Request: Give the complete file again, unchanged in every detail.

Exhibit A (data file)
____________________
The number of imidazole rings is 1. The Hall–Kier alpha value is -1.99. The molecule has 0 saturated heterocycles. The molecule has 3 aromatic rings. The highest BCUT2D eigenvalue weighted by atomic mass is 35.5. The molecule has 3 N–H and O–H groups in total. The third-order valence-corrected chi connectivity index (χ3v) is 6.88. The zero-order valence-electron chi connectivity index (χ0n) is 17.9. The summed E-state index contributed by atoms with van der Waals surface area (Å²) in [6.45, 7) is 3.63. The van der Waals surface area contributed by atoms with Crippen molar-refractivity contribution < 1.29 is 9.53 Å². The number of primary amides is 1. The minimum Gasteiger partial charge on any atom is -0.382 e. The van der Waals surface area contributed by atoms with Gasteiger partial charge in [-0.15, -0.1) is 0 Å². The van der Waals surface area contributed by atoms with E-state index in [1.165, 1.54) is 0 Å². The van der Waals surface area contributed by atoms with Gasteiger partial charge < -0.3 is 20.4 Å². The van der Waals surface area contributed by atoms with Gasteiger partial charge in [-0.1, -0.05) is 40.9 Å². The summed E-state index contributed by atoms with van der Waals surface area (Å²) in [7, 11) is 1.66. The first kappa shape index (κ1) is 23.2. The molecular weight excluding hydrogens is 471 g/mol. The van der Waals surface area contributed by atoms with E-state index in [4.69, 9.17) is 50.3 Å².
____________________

The number of imidazole rings is 1. The Hall–Kier alpha value is -1.99. The molecule has 0 saturated heterocycles. The molecule has 3 aromatic rings. The highest BCUT2D eigenvalue weighted by atomic mass is 35.5. The molecule has 3 N–H and O–H groups in total. The third-order valence-corrected chi connectivity index (χ3v) is 6.88. The zero-order valence-electron chi connectivity index (χ0n) is 17.9. The summed E-state index contributed by atoms with van der Waals surface area (Å²) in [6.45, 7) is 3.63. The van der Waals surface area contributed by atoms with Crippen molar-refractivity contribution < 1.29 is 9.53 Å². The number of primary amides is 1. The minimum Gasteiger partial charge on any atom is -0.382 e. The van der Waals surface area contributed by atoms with Gasteiger partial charge in [-0.15, -0.1) is 0 Å². The van der Waals surface area contributed by atoms with E-state index in [1.165, 1.54) is 0 Å². The van der Waals surface area contributed by atoms with Gasteiger partial charge < -0.3 is 20.4 Å². The van der Waals surface area contributed by atoms with Gasteiger partial charge in [-0.1, -0.05) is 40.9 Å². The summed E-state index contributed by atoms with van der Waals surface area (Å²) in [7, 11) is 1.66. The first kappa shape index (κ1) is 23.2. The molecular weight excluding hydrogens is 471 g/mol. The van der Waals surface area contributed by atoms with E-state index in [4.69, 9.17) is 50.3 Å².